As several villages got marooned, the National Disaster Response Force (NDRF) and Army had to be pressed into action to rescue people stranded there.
Nearly 62 people were killed in floods and rain- related incidents in Pune division, which comprises Pune, Solapur, Satara, Sangli and Kolhapur districts, according to official figures.
Of these, 17 people lost their lives after a boat capsized near Brahmnal village in Sangli on August 8.
"Seven to eight lakh people were shifted to safer places in Sangli and Kolhapur in August for which 105 rescue teams, 200 boats and two helicopters were used," an official at the Pune divisional commissioner's office said.
The then chief minister Devendra Fadnavis had to halt his pre-election tour of the state and visit the flood- affected districts to take stock of the situation.
The floods damaged crops on over 4.89 lakh hectare agricultural land in the division and affected 8.73 lakh farmers, the official said. The state government had to ask Karnataka to discharge water from the Almatti dam built on the Krishna river for the flood situation to ease in Maharashtra.
Pune, the state's second largest city and an educational hub, also witnessed mayhem in August and September as heavy rains lashed the district.
Flash floods claimed over 20 lives in various parts of Pune in September.
According to an official, illegal constructions on water streams were the main cause of deluge in the city.
Pune-based environmentalist Sarang Yadwadkar in August pinned the blame for rain fury on the state government, alleging that floodline of the Panchganga river in Kolhapur was "redefined" to provide benefits to the construction sector.
Maharashtra BJP chief Chandrakant Patil, however, later denied that the floodline of Kolhapur was altered by the then party-led state government due to pressure from the builders' lobby.
The floodline defines the area which is no-go for development.
Talking to PTI on Thursday, Yadwadkar said, "There is a need to go into the root cause of all such incidents. Flooding, fire incidents, traffic jams, pollution are all symptoms. If we continue to treat the symptoms, we will never go to the root cause. The need is to tackle the root cause of all these problems."
He also said that urban planners need to identify the population-carrying capacity of cities and learn to differentiate between growth and "malignant growth".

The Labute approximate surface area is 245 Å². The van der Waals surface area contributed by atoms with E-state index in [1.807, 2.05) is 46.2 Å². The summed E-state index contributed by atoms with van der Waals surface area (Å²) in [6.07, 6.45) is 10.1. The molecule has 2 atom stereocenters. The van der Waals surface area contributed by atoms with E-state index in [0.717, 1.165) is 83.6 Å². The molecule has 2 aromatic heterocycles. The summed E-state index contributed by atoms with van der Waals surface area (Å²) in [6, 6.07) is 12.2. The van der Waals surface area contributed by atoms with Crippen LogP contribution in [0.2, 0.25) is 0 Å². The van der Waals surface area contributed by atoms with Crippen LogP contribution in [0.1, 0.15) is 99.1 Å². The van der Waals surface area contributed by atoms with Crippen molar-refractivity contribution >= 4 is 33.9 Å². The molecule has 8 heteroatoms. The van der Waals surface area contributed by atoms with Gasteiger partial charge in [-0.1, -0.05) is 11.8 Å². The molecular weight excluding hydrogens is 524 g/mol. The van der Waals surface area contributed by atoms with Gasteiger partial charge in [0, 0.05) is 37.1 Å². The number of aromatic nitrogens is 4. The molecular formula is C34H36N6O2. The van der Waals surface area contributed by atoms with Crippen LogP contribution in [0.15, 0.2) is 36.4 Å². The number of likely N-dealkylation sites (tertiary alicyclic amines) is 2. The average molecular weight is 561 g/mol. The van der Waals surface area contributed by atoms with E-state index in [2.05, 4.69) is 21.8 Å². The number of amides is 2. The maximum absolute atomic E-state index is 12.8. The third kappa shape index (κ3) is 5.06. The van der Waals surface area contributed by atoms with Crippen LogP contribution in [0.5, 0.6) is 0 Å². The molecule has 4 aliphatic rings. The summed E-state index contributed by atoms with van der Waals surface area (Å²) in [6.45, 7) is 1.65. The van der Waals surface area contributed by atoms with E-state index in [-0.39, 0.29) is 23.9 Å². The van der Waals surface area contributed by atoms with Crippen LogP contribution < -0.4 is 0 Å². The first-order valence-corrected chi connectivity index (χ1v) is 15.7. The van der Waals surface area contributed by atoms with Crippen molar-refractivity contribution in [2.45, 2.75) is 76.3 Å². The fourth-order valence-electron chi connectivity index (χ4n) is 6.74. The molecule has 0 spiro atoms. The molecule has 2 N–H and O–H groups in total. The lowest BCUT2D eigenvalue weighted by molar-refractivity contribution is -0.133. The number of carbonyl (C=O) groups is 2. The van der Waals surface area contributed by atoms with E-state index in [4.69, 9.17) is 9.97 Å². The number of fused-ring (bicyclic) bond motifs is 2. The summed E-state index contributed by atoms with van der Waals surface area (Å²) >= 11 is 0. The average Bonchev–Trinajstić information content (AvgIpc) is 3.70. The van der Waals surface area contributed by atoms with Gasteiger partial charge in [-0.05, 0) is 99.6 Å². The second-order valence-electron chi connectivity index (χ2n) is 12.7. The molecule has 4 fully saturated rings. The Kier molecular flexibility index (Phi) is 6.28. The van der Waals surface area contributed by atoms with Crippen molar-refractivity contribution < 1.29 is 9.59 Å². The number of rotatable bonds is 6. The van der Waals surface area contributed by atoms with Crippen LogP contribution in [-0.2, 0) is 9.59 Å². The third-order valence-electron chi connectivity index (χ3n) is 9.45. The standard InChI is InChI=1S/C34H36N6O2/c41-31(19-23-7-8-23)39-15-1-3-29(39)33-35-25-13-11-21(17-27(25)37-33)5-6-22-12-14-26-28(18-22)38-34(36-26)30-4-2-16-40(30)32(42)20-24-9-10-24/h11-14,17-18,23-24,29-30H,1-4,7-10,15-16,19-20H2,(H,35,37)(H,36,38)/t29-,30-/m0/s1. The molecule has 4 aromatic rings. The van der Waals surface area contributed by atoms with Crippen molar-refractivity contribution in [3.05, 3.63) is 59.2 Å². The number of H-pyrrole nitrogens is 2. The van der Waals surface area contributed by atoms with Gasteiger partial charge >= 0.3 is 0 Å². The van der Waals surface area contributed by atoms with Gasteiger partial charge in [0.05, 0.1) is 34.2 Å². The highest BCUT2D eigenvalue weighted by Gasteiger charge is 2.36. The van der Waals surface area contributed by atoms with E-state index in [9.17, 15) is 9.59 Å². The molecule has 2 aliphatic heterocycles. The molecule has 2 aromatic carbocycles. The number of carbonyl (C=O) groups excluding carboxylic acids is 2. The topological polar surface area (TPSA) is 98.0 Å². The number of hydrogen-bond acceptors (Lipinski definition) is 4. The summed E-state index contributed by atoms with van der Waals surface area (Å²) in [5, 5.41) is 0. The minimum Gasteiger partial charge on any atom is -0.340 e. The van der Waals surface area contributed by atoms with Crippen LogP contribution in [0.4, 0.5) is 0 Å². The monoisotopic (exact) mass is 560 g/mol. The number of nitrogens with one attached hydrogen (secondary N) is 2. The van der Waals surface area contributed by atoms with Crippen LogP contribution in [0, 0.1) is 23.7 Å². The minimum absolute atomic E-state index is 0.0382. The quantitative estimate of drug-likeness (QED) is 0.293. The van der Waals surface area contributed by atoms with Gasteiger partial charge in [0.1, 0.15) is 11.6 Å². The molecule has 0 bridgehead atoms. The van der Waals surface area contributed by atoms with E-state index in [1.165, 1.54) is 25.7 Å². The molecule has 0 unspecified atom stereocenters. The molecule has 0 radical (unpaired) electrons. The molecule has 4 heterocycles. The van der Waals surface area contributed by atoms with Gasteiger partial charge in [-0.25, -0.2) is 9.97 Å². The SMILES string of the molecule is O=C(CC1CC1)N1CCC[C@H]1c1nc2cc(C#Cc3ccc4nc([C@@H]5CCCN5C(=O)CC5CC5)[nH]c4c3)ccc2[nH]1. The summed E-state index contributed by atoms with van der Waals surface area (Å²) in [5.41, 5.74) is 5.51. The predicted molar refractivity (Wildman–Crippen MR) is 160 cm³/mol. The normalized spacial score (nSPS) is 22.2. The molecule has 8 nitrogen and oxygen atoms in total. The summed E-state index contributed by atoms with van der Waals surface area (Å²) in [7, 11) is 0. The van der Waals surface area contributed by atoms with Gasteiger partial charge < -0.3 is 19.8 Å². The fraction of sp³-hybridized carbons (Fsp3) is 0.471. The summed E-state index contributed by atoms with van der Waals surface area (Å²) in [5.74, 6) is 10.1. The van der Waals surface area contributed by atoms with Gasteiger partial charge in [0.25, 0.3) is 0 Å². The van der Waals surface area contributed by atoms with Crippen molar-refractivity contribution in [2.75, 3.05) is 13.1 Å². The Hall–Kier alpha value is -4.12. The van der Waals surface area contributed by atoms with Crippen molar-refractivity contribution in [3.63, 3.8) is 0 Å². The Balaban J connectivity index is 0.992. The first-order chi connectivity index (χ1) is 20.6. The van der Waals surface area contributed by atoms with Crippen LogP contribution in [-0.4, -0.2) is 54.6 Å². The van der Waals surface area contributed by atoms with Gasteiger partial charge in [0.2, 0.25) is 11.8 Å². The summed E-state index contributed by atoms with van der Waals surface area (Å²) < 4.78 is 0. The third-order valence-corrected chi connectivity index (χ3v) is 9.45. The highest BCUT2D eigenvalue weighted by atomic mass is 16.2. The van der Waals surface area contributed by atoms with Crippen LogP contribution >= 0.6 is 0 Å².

"Development of cities is unplanned because of uncontrolled migration. Migration takes place for job opportunities because people do not have infrastructure back in their villages. There is need for the migration to slow down," the activist opined.
Business Standard has always strived hard to provide up-to-date information and commentary on developments that are of interest to you and have wider political and economic implications for the country and the world. Your encouragement and constant feedback on how to improve our offering have only made our resolve and commitment to these ideals stronger. Even during these difficult times arising out of Covid-19, we continue to remain committed to keeping you informed and updated with credible news, authoritative views and incisive commentary on topical issues of relevance.
We, however, have a request.
As we battle the economic impact of the pandemic, we need your support even more, so that we can continue to offer you more quality content. Our subscription model has seen an encouraging response from many of you, who have subscribed to our online content. More subscription to our online content can only help us achieve the goals of offering you even better and more relevant content. We believe in free, fair and credible journalism. Your support through more subscriptions can help us practise the journalism to which we are committed.
Support quality journalism and subscribe to Business Standard.